Strategies for the implementation of continuing professional development for SMEs in construction

Mills, Anthony, Smith, Jim and Iyer-Raniga, Usha 2003, Strategies for the implementation of continuing professional development for SMEs in construction, in Knowledge construction : proceedings of the Joint International Symposium of CIB Working Commissions : W55 : Building economics, W65 : Organisation and management of construction : W107 Construction in developing countries, 22-24 October 2003, Singapore /​ organised by Dept. of Building, National University of Singapore, National University of Singapore. Dept. of Building, Singapore, Singapore.


Title Strategies for the implementation of continuing professional development for SMEs in construction
Author(s) Mills, Anthony
Smith, Jim
Iyer-Raniga, Usha
Conference name Joint International Symposium of CIB Working Commissions (2003 : Singapore, Singapore)
Conference location Singapore, Singapore
Conference dates 22-24 Oct. 2003
Title of proceedings Knowledge construction : proceedings of the Joint International Symposium of CIB Working Commissions : W55 : Building economics, W65 : Organisation and management of construction : W107 Construction in developing countries, 22-24 October 2003, Singapore /​ organised by Dept. of Building, National University of Singapore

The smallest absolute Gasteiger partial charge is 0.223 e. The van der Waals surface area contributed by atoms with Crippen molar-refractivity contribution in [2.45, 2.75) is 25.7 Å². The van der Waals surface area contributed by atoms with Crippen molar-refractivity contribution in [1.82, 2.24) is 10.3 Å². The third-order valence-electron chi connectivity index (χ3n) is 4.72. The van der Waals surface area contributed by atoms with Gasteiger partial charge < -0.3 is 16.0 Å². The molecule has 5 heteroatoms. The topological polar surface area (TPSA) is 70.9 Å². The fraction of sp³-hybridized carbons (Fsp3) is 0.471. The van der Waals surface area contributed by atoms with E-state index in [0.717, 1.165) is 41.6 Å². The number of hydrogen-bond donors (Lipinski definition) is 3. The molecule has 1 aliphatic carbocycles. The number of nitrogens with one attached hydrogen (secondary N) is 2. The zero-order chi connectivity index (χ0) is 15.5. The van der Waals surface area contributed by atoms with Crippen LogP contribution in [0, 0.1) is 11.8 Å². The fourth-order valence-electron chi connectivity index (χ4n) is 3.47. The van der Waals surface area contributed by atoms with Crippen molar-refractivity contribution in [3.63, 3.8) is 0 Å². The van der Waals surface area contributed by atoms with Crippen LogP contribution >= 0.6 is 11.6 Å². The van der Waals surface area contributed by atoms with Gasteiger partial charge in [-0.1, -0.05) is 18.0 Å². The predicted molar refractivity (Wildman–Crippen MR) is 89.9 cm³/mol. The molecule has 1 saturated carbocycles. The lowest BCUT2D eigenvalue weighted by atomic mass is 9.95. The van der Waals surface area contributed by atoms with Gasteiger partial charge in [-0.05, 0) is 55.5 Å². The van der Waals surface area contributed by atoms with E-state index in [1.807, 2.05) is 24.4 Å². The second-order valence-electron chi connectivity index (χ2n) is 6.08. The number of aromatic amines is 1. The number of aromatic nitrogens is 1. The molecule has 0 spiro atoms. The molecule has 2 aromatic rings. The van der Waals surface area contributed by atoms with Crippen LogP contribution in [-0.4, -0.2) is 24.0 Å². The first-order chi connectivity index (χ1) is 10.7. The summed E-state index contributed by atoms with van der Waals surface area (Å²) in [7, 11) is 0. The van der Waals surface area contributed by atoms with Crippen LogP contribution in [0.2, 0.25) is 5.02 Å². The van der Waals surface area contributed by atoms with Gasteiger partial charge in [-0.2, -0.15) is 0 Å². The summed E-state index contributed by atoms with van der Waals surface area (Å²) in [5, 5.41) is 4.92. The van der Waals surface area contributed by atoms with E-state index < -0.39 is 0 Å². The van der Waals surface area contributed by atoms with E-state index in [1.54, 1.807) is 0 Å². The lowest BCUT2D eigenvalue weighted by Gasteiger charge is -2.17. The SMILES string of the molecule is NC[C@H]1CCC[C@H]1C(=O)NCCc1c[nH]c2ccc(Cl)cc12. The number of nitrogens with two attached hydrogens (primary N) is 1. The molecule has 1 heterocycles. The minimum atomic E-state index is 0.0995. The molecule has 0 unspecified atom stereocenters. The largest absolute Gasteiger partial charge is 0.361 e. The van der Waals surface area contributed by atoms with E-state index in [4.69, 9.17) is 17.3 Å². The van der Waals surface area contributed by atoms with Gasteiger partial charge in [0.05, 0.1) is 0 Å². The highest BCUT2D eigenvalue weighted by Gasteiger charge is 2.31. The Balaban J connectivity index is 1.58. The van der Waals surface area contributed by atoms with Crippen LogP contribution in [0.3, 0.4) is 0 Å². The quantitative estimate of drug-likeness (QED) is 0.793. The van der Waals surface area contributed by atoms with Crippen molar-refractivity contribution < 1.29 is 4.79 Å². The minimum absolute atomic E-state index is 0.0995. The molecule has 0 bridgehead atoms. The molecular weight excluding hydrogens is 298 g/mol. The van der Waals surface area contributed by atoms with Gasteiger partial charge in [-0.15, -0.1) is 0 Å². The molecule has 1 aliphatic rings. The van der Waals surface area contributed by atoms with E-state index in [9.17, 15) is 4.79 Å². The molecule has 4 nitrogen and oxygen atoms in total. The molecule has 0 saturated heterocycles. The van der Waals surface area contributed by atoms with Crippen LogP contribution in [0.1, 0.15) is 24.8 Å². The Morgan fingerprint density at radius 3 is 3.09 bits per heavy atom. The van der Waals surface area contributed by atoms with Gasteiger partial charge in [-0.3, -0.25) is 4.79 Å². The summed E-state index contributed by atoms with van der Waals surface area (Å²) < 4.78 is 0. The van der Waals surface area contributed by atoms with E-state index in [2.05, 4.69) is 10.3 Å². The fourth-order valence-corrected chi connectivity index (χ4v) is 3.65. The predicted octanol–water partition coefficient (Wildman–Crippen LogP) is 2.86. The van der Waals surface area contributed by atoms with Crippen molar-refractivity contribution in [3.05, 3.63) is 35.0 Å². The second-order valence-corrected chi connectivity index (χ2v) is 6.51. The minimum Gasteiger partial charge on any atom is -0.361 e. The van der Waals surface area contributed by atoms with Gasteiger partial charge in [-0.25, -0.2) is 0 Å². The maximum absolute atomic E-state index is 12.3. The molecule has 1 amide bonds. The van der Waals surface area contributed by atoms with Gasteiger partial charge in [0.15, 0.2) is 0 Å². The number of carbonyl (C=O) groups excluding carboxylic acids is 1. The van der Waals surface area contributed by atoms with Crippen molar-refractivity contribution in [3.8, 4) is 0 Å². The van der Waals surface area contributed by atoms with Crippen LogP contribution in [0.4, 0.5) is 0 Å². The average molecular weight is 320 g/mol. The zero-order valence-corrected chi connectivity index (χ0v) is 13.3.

Editor(s) Ofori, George
Ling, Florence Yean Yng
Publication date 2003
Conference series Joint International Symposium of CIB Working Commissions
Publisher National University of Singapore. Dept. of Building
Place of publication Singapore, Singapore
Summary The Victorian government (in Australia) intends to mandate that all registered building practitioners (RBP) undertake a minimum level of Continuing Professional Development (CPD) as part of the registration process. The introduction of CPD increases the travel costs for construction practitioners; due to the necessity to undertake a minimum level of training. This places an increased burden on construction companies' especially small regional-based firms that are not in a position of financial strength. This research is based on study of training needs of 73 construction companies in Victoria, Australia. The results show that training costs are being unequally weighted towards small regional-based firms; suggesting that the location of the company is a major contributing factor to their ability to meet registration requirements. Regional companies have comparatively high costs for training compared to metropolitan-based firms. Company location is a limiting factor that impacts on the ability of regional firms to implement training programs. This research investigates the notion that increasing registration requirements will improve outcomes for all participants.
ISBN 9810497695
Language eng
Field of Research 129999 Built Environment and Design not elsewhere classified
Socio Economic Objective 970112 Expanding Knowledge in Built Environment and Design
HERDC Research category E1.1 Full written paper - refereed
Copyright notice ©2003, National University of Singapore
Persistent URL http://hdl.handle.net/10536/DRO/DU:30037073

Document type: Conference Paper
Collection: School of Architecture and Built Environment
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